I spent the last few days enjoying some much needed time off, spending one-on-one time with my husband on a road trip. Even though I thoroughly enjoyed my mini vacation, I started feeling a bit antsy towards the end when I hadn’t spent any time at all exercising or training for my upcoming 5K, which is now less than a month away. Throw in some decadent meals intermixed with quite a few gas station snacks on our trip and I was feeling rather uncharacteristically guilty at my lack of working out.
I was starting to let it affect my mood when in the middle of the third hour of walking around at the zoo, my husband remarked that we were for sure getting our exercise in for the day. I asked him what he meant, and he said, “You’re kidding me right, we probably walked the equivalent of a 5K.” It hadn’t hit me until that moment that even though I had already drank an entire water bottle, was sweating through my shirt and my feet were aching from all the walking, that I was actually exercising. It blew my mind.
All this time, I never realized that I had been surreptitiously doing exercise and not even realized it. I had associated working out with a very specific set of actions usually involving a gym, treadmill or an exercise class. An undoubtedly very limited scope. Never once had it occurred to me that all the times I played soccer at the park, tossed a football around in the backyard or held secret dance parties in my living room, I was actually exercising. I’m way more active than I previously thought, and this revelation is just quite shocking.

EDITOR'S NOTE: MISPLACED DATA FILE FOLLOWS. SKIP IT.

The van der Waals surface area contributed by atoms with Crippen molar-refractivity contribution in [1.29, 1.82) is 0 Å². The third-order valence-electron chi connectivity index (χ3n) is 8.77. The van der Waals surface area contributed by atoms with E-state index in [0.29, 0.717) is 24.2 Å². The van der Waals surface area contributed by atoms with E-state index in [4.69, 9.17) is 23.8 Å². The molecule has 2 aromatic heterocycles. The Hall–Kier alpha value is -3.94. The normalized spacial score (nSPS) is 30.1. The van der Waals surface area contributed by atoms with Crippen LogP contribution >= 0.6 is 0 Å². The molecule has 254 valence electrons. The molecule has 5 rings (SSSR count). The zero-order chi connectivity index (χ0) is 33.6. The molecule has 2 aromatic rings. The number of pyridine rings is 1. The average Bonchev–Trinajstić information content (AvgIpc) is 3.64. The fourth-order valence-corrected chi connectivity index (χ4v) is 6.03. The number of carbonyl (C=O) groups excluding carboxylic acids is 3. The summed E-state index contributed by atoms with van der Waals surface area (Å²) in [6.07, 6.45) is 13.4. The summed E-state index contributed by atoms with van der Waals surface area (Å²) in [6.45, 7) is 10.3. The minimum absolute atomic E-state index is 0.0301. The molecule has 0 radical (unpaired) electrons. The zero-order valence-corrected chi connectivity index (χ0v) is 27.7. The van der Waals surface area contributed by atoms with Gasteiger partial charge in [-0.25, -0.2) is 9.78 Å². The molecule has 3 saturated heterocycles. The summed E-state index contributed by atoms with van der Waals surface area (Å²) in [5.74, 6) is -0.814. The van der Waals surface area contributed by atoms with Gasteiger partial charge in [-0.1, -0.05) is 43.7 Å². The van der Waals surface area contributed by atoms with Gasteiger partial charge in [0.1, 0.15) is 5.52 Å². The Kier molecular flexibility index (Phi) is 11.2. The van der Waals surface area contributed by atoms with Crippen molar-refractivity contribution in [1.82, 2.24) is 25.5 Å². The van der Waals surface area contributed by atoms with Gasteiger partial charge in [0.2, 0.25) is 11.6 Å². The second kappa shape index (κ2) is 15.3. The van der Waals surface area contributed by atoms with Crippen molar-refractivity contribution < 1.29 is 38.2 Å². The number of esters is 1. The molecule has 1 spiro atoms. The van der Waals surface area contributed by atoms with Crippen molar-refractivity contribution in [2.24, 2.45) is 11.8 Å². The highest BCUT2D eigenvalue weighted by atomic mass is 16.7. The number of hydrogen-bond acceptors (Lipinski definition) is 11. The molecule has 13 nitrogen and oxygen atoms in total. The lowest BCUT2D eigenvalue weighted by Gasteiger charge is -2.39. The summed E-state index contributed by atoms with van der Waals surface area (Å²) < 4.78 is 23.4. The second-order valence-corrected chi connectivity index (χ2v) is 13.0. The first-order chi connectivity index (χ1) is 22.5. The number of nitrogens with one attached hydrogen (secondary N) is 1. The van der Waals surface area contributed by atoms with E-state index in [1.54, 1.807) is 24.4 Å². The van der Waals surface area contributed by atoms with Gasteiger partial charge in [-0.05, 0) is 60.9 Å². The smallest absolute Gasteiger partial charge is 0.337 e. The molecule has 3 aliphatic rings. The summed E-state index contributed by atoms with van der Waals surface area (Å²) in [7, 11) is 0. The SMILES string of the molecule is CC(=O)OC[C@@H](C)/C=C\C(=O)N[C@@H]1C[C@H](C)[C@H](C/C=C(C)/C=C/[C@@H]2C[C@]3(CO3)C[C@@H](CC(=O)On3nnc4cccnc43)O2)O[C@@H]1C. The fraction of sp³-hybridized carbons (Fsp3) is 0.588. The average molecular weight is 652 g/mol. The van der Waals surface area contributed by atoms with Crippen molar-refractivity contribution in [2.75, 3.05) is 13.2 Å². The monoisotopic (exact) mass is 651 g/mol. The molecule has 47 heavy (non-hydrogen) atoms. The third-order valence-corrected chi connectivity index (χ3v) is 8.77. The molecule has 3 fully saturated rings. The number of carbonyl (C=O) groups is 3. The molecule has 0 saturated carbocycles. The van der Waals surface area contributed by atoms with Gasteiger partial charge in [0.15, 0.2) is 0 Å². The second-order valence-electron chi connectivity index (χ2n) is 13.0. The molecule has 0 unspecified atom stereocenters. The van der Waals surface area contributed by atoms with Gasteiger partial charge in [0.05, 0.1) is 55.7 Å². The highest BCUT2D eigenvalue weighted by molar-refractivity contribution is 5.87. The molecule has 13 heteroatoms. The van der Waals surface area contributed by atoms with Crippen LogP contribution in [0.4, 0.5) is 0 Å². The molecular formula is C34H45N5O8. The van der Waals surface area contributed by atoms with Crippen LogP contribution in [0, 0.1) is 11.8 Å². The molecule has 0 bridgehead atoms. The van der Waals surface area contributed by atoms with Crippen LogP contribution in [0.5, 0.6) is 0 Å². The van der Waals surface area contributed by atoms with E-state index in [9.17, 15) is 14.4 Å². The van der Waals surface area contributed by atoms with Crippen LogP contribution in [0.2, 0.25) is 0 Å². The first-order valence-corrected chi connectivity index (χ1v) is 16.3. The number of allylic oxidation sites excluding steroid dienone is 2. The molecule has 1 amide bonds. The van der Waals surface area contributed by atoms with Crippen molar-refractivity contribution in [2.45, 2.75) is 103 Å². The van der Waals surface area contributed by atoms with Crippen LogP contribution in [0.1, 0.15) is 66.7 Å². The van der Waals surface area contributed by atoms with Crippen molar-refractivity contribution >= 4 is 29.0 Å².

I know that I used to have a much more sedentary life in my early 20’s compared to now, but the guilt I sometimes felt at not moving more was simply me inadvertently choosing to not look beyond the traditional workouts and acknowledge the other ways I was being active. I have written before about how I do so many different physical activities; in April alone I played at least six different types of sports. Yet I barely register any of the times I am out there wielding a tennis racket or doing yoga poses in my bedroom after waking up as exercise. This has really changed my perspective on what it means to be healthy, mentally and physically. I wonder for how many other people a simple, mental shift like this might be the difference between self-loathing that keeps them on the couch and the ability to recognize that they already are active and maybe just need to push themselves the extra mile to be truly fit. I now wish I had a log of all the zoo visits, parks, beaches, hiking trails I have visited in the last 10 years. It might make me look back at the last decade in a much different way, with a much kinder and positive outlook towards my life, knowing that I have been on a fitness journey far longer than I ever even realized.